Pop quiz: Your business activity isn’t what it should be and revenues are down. What do you do?

A) Hide in your office and worry incessantly
B) Stay the course and assume things will improve on their own
C) Fire some “underperforming” members of your staff
D) Begin to proactively sell, market, and network

The correct answer, of course, should be obvious to everyone. However, this is not always the case for business owners and C-level executives who may resort too quickly to options A through C without placing enough emphasis on option D.

The blatant truth is that when the going gets tough the tough start selling!

Without a doubt, proactive selling must take place regardless of whether a business is doing well or not. Sales, marketing, and networking are not stand alone, one-time events; instead they must be integrated into an ongoing business development action plan.

If you think—or, more importantly, if you know—that your business revenue is not what it should be, you must take immediate action. Here are three things that you can do to jumpstart business:

Mine the gold in your database, including both active and dormant accounts.

Clients with whom you’ve done business already know your products and services. It is safe to say they appreciate and find value in your work. Rather than always rely on a sales pitch to new prospects, consider mining the gold in your existing database. It is much easier to reach out to existing and dormant clients than it is to constantly search for new ones. Even though a client may call on you for a specific product or service, be sure that they’re familiar with your entire suite of offerings. Making them aware of all that your company can do ensures you aren’t leaving business on the table. Remind them of this periodically as services that weren’t of interest to them a few months ago, may be right on point today.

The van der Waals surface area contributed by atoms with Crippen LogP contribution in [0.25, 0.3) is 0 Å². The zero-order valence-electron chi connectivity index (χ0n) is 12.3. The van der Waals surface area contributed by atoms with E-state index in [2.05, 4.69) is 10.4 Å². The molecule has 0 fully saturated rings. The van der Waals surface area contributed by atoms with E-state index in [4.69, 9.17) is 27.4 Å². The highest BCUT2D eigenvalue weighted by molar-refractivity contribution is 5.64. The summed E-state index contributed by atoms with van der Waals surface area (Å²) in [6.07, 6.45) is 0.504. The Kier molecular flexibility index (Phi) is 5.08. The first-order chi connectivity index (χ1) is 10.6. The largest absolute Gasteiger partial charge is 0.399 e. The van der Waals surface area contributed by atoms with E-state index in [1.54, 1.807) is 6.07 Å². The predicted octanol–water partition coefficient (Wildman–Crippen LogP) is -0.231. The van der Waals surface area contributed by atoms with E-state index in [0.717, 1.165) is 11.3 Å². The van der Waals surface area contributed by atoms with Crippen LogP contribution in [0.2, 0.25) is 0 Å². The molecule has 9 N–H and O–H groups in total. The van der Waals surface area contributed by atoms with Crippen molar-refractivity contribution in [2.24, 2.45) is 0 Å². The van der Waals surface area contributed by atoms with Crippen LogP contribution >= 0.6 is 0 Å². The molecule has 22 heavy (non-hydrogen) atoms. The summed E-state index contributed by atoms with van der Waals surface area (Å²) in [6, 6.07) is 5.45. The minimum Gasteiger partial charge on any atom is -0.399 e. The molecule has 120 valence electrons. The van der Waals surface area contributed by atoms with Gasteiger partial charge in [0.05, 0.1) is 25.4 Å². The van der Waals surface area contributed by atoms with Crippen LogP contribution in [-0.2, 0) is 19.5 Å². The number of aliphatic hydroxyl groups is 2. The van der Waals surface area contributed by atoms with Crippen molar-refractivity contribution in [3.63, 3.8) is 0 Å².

Ramp up your networking.

When times are tough and nothing is coming easy, it is natural to want to hide yourself away. To get out of this situation you must take the opposite path, that is, remain visible and meet as many people as possible. Create a “networking calendar” that brings you in contact with new groups and events, which helps you to branch out from the groups in which you are already a familiar presence. Have a “networking game plan” for when you go somewhere and meet someone for the first time—and be sure the plan includes a follow-up. Be strategic about where you network and attempt to develop power partners with whom there is mutual value and potential mutual benefit. Remember: networking is a two-way street, so you must make proactive introductions in order to receive them.

Assess your marketing efforts and develop initiatives designed to generate short-term business.

Marketing need not be a costly, drawn out, and labor intensive part of your business, especially when times are tough and money, time, and people are at a premium. Consider tapping a wider range of marketing initiatives, such as special offers, timed promotions, and other strategies that will prompt immediate response. You can also utilize e-marketing for speed and cost-efficiency, and never overlook the power of highly targeted direct mail. Though you may be tempted to reduce your marketing budget, it is even more important to stay visible and recognizable when business is slow.

Above all, be absolutely sure that your sales competencies are top notch. Its one thing to crack open the door to new or increased business; it is another to have the requisite skills to stay on the grid during the sales cycle and ultimately close the deal.

Create your plan for sales success and get started now!